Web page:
Idea in short

You probably know this situation: You have applied for a position that suits you one hundred percent. You’ve put forth your best effort and hope to be noticed, not overlooked for the position of interest to you. You took your time in properly preparing your CV and cover letter for submission. Then, you waited a couple of weeks and followed-up on your application. But, you don’t hear anything back. You’ve been rejected! When you get to the interview stage, you prepare for the interview and seek to make a great impression on the hiring managers. From there, you get silence. You’ve been rejected! To top it all, the rejections are so impersonal, standardised and not revealing.

Nobody likes rejections. Often, your own self-image and self-esteem suffer. Such questions as Why am I not good enough? inevitably arises. This is disappointing and demotivating. But, with the right attitude and mindset, you can turn rejections to ultimate success. A StepStone study, conducted in Germany and other European countries, shows that job seekers in Germany have, by far, the best success rate in applications compared to their neighbours. For an interview, job applicants send out an average of ten applications, resulting in two interviews leading to a job offer. So, never lose your motivation and work towards landing your dream job.


Upon receiving rejections, negative messages creep in mentally. Feelings of self-doubt and discouragement speak to you, and you internalize them. They bring you down. You feel worthless. However, when this happens, remember this – you’re worthy because your worth doesn’t come from a job or those in hiring positions. Don’t let any rejection take away this truth and fight against discouragement as it comes into your heart. Also remember that, in the hiring process, other factors come into play—even interviewer biases in some cases! So, don’t beat yourself up over why you didn’t get an opportunity to interview or why you didn’t get the job.

The positive side

At the very least, you should feel as though you have learned something through the interview process. We all learn from our experiences, and interviewing is no different. However, if you performed to the best of your ability and demonstrated your competencies in the most engaging manner, but were still turned down, then take comfort from knowing that it was the wrong firm for you. You may find your mind unable to rest until you establish a logical explanation for the rejection.

Instead of dwelling on your disappointment, focus on other opportunities and continue to present yourself in the best light. If you find you are continuously facing rejections, then use it as a means to develop resilience. But, ensure that you also take action to remedy any shortcomings.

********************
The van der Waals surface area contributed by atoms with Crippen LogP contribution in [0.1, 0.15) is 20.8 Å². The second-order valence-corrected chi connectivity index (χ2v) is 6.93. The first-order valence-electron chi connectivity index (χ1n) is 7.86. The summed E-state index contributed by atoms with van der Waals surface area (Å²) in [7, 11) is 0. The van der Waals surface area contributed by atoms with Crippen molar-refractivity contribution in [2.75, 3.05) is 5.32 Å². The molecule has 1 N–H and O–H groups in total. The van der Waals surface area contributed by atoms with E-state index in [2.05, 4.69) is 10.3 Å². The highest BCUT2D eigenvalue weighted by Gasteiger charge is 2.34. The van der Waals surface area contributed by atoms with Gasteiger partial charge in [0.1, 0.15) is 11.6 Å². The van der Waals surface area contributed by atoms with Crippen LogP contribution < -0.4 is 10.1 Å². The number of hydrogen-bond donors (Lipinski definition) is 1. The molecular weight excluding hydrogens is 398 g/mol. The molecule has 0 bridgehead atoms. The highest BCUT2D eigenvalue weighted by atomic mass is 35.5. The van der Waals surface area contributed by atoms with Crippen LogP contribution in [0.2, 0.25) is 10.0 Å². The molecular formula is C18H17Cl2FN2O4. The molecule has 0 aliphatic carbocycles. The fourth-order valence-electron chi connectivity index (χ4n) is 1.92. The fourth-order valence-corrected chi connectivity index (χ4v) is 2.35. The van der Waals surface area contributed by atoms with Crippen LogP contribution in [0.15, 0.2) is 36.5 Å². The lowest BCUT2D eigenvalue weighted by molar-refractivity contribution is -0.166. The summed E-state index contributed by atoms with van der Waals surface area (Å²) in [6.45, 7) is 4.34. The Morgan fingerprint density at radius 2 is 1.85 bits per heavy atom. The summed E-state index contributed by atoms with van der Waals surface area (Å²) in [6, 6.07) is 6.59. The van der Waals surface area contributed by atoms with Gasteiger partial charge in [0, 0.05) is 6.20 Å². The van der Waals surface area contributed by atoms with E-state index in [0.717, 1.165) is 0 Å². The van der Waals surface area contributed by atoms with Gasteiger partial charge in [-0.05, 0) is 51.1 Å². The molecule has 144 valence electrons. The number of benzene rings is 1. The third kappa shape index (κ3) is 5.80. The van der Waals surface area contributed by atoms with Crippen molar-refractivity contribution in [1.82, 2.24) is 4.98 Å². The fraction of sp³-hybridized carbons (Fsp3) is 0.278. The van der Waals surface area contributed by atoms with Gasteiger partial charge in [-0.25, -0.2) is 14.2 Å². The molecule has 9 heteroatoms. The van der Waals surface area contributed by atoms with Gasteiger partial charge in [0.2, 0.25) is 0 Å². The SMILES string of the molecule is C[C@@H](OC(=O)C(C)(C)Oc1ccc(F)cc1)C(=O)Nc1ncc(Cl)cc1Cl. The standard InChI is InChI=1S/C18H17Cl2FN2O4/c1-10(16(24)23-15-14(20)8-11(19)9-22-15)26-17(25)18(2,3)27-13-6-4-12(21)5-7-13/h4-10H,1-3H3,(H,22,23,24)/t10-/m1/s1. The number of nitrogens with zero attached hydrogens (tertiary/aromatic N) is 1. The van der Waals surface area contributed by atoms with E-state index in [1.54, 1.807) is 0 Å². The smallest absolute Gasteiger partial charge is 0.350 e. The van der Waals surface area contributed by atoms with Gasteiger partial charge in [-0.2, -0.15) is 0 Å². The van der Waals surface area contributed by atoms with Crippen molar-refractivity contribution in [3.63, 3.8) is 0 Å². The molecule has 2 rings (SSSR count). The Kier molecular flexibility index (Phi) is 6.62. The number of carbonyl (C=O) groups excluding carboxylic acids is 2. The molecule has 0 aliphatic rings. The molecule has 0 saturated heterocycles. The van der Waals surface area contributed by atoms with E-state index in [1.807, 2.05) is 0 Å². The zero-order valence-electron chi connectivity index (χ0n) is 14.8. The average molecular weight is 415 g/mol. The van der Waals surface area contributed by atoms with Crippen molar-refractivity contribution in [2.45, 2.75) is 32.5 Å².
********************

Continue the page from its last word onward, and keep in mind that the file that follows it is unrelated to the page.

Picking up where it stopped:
Handle it professionally

Rejections are, in most cases, not meant to be personal at all. That’s what you should internalise. We’ve taken these rejections personally, so we know you do too. It hurts. You question the point of applying for jobs when you can’t get one and start doubting your ability to ever secure a good job. You believe something’s wrong with you and feel you’re the reason why you can’t land a job.

Work on your attitude and try to learn from possible mistakes. Do not shy away from actively asking the company what it was all about. Only then will you have the opportunity to learn why you were not considered for the rest of the process.

  • Did you lack suitable qualifications?
  • Do you need to improve your job interviewing skills?
  • Do you need to work on your self-presentation?

With feedback from the company, you can actively work on your shortcomings to make your next application a success.

Getting feedback

If possible, make the interviewer aware how important feedback is to you. This will show them how committed you are to self-development. In turn, this mindset may convince them to hire you. Attitude is, probably, more important than ability. A follow-up email after an interview is a very professional way of  showing your interest in the role. Most people will not do this, so you will be separating yourself from the competition. You could also state in the email that you welcome any feedback (positive or negative) for self-improvement. Take each interview as a learning experience. This will encourage a more detailed response. Take any feedback with an open mind and make the relevant improvements to find the job you want. If this is not possible, discuss any mistakes, revise your application, and practice interviewing skills.

To do’s after a rejection

  • You must be depressed, but it is important that you quickly catch up and move on
  • Accept a different attitude: Rejections are not personal in the professional environment
  • Embrace the  fact that not everything will work out the very first time
  • Try to get feedback – this is the most appropriate strategy to avoid mistakes in the future
  • If you do not receive feedback, check your application documents for errors
  • Get inspiration and tips, whether on this website, the Internet or from family & friends
  • Review successful applications and derive useful positive examples that you can use
  • Looking for alternatives and expand your focus
  • Revisit your interests, soft skills and qualifications to identify the job openings that best suit you
  • Stay on the ball. Do not let rejections get you down and keep applying
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